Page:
These are what we call the 'YMMV items.' Things that some people find in this work. We call them 'your mileage might vary' because not everyone sees these things in the same way. This starts discussions in the trope lists, a thing we don't want. Please use the discussion page if you'd like to discuss any of these items.
Angst? What Angst? In the beginning of the game, Kyrie levels his entire village, which includes his uncle, in an accidental outburst of power and never thinks twice about it. What.
Hey, he's got no time for angst. He's too busy mooning over the cute Omnicidal Maniac.
The angst starts weighing down on him after the second outburst at the Sky Gaol and after finding out his fate as the Destruct he asks Naja to kill him so the world would not have to be destroyed.
He later elaborates that he was in serious denial about his role in the town's destruction, and when he is finally forced to confront the truth of it, he does not take it well.
Crowning Music of Awesome: The gorgeous main theme, played over the static title theme, stands out as yet another feather in the cap of Yasunori Mitsuda. One could very easily argue that the soundtrack is far superior to the game.
The Primal Lord theme is easily the best theme of the game...Shame it only plays three times....
Ensemble Darkhorse: Toppi's so popular in Japan that he appears as a summon in Phantasy Star Zero.
Game Breaker: Flurry attacks, once chained, will OHKO most normal enemies and easily hit for around 1/4 to 1/3 to even 1/2 of most bosses HP in a turn, thus taking any challenge from the rest of the game. They are, however, a form of Magikarp Power.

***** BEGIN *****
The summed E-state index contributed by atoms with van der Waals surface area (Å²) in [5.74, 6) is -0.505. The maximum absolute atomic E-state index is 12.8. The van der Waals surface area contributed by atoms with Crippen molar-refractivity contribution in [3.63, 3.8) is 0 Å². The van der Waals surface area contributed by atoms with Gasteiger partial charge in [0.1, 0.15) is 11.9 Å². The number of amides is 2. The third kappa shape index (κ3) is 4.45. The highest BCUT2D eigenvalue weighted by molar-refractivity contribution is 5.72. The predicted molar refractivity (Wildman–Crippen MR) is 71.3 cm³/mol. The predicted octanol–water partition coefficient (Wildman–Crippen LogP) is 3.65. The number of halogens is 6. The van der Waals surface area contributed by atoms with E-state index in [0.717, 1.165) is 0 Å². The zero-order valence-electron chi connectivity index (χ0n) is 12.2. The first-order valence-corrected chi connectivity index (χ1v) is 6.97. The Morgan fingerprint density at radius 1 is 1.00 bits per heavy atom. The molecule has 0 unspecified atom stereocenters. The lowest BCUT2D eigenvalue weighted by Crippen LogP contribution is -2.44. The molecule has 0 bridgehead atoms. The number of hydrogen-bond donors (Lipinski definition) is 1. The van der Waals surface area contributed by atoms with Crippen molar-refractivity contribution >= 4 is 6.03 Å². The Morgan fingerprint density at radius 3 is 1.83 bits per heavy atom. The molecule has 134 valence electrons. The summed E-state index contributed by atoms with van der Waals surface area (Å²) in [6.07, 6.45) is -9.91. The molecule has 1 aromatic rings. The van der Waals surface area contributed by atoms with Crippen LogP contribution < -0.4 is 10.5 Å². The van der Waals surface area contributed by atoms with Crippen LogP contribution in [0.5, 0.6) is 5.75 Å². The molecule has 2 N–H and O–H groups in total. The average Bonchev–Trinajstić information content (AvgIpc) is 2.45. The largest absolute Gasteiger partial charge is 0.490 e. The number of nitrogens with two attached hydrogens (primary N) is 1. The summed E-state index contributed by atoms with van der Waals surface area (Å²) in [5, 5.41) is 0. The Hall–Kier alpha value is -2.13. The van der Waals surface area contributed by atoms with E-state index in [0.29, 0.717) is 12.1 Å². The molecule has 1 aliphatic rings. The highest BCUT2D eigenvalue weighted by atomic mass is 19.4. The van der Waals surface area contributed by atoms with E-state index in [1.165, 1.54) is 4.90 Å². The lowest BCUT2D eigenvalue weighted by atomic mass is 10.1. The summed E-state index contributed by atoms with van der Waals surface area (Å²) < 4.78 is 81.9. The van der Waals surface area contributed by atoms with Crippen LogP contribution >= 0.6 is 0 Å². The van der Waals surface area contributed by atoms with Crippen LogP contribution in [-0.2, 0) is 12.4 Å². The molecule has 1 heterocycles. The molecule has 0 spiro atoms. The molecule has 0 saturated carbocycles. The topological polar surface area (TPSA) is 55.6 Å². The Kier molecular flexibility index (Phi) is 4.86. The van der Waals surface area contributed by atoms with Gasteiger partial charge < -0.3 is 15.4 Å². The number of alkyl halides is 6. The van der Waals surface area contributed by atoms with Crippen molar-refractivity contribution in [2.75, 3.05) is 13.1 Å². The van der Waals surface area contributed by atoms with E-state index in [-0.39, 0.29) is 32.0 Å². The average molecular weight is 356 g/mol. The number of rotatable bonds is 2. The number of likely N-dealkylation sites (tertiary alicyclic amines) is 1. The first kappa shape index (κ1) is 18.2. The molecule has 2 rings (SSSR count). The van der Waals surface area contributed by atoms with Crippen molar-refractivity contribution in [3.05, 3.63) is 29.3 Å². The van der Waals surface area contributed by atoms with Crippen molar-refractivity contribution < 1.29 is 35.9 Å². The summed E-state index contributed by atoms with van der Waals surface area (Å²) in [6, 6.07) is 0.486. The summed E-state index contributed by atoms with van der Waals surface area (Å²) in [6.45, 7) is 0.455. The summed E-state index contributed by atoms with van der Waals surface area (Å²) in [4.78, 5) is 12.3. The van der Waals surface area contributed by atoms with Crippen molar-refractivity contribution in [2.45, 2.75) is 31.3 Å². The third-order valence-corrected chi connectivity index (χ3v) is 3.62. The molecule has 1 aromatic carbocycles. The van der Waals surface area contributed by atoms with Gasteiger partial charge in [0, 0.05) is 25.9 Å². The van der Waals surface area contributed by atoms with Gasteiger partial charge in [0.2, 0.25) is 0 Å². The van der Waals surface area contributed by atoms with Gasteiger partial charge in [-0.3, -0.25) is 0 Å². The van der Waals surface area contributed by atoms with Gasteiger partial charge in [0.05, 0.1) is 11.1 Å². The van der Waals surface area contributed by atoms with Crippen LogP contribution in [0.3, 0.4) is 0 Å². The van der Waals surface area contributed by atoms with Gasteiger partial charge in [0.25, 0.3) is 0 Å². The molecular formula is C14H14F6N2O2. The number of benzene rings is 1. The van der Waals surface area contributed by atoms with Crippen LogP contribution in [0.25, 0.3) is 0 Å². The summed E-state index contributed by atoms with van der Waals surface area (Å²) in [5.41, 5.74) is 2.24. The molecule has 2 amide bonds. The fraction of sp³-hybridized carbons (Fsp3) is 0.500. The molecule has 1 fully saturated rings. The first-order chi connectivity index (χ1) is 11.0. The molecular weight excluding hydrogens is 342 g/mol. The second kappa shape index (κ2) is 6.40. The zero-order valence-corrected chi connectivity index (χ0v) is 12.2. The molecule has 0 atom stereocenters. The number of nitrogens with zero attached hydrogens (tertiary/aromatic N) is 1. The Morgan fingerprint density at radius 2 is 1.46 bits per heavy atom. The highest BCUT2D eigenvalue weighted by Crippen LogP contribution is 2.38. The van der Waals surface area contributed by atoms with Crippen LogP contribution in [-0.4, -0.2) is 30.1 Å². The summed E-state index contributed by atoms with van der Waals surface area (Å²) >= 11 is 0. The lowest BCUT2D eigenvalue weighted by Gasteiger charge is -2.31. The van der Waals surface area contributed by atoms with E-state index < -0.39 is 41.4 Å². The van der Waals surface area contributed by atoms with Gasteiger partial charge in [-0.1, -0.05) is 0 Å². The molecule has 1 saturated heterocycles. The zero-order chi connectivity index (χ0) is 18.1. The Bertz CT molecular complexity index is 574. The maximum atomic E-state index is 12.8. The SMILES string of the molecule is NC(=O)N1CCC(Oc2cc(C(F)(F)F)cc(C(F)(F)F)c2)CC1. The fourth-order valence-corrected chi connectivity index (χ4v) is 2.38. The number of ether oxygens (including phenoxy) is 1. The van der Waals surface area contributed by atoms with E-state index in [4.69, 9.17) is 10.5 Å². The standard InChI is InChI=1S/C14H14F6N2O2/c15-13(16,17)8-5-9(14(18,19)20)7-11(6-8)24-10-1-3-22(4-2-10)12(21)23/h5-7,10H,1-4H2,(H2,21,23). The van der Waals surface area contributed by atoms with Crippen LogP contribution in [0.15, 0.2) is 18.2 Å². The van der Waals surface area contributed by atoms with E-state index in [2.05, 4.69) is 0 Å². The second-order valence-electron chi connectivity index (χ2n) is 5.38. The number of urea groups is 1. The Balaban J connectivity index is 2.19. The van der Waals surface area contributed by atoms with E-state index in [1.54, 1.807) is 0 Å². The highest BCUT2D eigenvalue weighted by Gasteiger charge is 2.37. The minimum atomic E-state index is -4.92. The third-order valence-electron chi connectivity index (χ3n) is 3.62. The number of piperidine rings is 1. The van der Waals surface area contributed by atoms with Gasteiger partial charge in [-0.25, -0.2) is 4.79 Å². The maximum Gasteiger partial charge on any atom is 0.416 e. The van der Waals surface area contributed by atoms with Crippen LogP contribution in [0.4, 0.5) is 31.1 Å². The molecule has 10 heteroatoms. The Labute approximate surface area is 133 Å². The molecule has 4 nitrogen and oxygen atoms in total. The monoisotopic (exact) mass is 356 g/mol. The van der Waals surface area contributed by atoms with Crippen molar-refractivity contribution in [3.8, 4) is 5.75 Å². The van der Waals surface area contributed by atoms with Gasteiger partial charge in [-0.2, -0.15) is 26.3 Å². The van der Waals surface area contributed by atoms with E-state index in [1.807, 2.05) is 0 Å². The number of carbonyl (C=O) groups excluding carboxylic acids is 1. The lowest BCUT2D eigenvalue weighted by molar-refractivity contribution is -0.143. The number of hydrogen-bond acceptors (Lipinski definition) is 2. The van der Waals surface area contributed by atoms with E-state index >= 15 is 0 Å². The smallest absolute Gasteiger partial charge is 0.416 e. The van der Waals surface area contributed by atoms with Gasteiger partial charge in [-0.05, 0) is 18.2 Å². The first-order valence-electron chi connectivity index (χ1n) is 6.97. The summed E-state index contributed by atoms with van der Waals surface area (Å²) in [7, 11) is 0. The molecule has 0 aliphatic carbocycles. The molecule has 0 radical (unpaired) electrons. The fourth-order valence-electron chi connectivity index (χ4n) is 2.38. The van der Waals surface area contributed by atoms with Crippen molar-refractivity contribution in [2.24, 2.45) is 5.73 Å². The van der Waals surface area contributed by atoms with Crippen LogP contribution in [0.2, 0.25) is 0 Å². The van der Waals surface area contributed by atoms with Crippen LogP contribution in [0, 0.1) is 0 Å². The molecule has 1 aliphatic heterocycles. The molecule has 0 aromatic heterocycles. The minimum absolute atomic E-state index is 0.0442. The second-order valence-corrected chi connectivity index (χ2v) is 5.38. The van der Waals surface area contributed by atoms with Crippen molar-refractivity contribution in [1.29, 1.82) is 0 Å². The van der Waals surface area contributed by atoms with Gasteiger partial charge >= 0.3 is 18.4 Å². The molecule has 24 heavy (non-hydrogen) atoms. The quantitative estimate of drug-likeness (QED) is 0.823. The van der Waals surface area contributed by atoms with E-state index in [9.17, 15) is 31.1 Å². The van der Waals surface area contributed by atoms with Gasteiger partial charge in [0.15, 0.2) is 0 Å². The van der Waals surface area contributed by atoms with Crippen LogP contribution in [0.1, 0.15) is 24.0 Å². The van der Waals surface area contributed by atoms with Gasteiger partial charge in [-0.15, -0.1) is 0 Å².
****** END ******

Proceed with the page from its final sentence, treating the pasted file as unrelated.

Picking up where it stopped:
It's also worth mentioning that these aren't always a Game Breaker...for Kyrie, Agan, and Rhi'a? Most definitely. For Morte and Naja? Well for them, it's the only way you'll ever get to see their special attack since a base flurry with Morte and Naja only do 7 and 9 hits respectively. (Whereas Rhi'a goes for almost 20 hits, Agan goes 12, and Kyrie goes well over 10) Taupy, too, though he's just a bruiser in of himself.
And if you want Naja to break the game? Have him use War Cry.
It's Easy, so It Sucks: This game is actually EASIER than Final Fantasy Mystic Quest, and in fact, most rpgs targeted towards young children
The chained flurry attacks described above are the only way you're ever going to see each character's special attack unless you get ridiculously lucky with your normal attacks. However, if you try to use them against most bosses, most of them have an ability that pushes them further up the turn queue the more they get hit, meaning they'll get 5-6 turns in a row when they do finally get their turn: while you can get the same ability yourself, nothing else in the game does nearly as many hits as you do and it's mostly useless, while any other methods of trying to fight bosses are infinitely slower and more tedious.
Bosses can also spam Battle Boost (which increases their stats and gives them extra turns) with impunity, making the turn queue largely useless both because of this and the previous statement.